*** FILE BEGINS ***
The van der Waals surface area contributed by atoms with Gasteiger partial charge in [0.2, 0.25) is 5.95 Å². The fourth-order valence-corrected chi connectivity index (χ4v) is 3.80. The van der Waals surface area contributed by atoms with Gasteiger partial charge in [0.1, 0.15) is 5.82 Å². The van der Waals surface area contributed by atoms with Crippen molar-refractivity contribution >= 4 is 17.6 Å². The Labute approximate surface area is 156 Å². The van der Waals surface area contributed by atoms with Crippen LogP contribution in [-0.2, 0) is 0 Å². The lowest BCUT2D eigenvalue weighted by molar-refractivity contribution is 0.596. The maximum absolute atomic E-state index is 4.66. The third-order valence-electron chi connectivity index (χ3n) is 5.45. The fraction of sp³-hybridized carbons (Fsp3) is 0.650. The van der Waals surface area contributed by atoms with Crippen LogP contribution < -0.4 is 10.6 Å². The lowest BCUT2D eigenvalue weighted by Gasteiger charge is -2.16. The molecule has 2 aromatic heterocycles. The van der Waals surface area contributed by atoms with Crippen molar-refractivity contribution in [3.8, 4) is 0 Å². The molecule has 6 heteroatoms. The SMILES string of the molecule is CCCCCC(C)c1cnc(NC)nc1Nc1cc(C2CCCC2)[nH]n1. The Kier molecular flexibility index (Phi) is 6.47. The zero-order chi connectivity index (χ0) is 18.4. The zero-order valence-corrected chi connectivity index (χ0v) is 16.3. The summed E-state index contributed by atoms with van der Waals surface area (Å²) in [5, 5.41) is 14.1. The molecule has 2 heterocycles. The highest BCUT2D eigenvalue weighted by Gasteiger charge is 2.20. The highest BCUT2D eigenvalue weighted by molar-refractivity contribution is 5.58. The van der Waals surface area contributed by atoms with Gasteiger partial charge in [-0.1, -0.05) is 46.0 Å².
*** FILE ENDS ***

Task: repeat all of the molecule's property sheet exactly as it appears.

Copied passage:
The van der Waals surface area contributed by atoms with Gasteiger partial charge in [0.2, 0.25) is 5.95 Å². The fourth-order valence-corrected chi connectivity index (χ4v) is 3.80. The van der Waals surface area contributed by atoms with Gasteiger partial charge in [0.1, 0.15) is 5.82 Å². The van der Waals surface area contributed by atoms with Crippen molar-refractivity contribution >= 4 is 17.6 Å². The Labute approximate surface area is 156 Å². The van der Waals surface area contributed by atoms with Crippen LogP contribution in [-0.2, 0) is 0 Å². The lowest BCUT2D eigenvalue weighted by molar-refractivity contribution is 0.596. The maximum absolute atomic E-state index is 4.66. The third-order valence-electron chi connectivity index (χ3n) is 5.45. The fraction of sp³-hybridized carbons (Fsp3) is 0.650. The van der Waals surface area contributed by atoms with Crippen LogP contribution < -0.4 is 10.6 Å². The lowest BCUT2D eigenvalue weighted by Gasteiger charge is -2.16. The molecule has 2 aromatic heterocycles. The van der Waals surface area contributed by atoms with Crippen molar-refractivity contribution in [3.8, 4) is 0 Å². The molecule has 6 heteroatoms. The SMILES string of the molecule is CCCCCC(C)c1cnc(NC)nc1Nc1cc(C2CCCC2)[nH]n1. The Kier molecular flexibility index (Phi) is 6.47. The zero-order chi connectivity index (χ0) is 18.4. The zero-order valence-corrected chi connectivity index (χ0v) is 16.3. The summed E-state index contributed by atoms with van der Waals surface area (Å²) in [5, 5.41) is 14.1. The molecule has 2 heterocycles. The highest BCUT2D eigenvalue weighted by Gasteiger charge is 2.20. The highest BCUT2D eigenvalue weighted by molar-refractivity contribution is 5.58. The van der Waals surface area contributed by atoms with Gasteiger partial charge in [-0.1, -0.05) is 46.0 Å².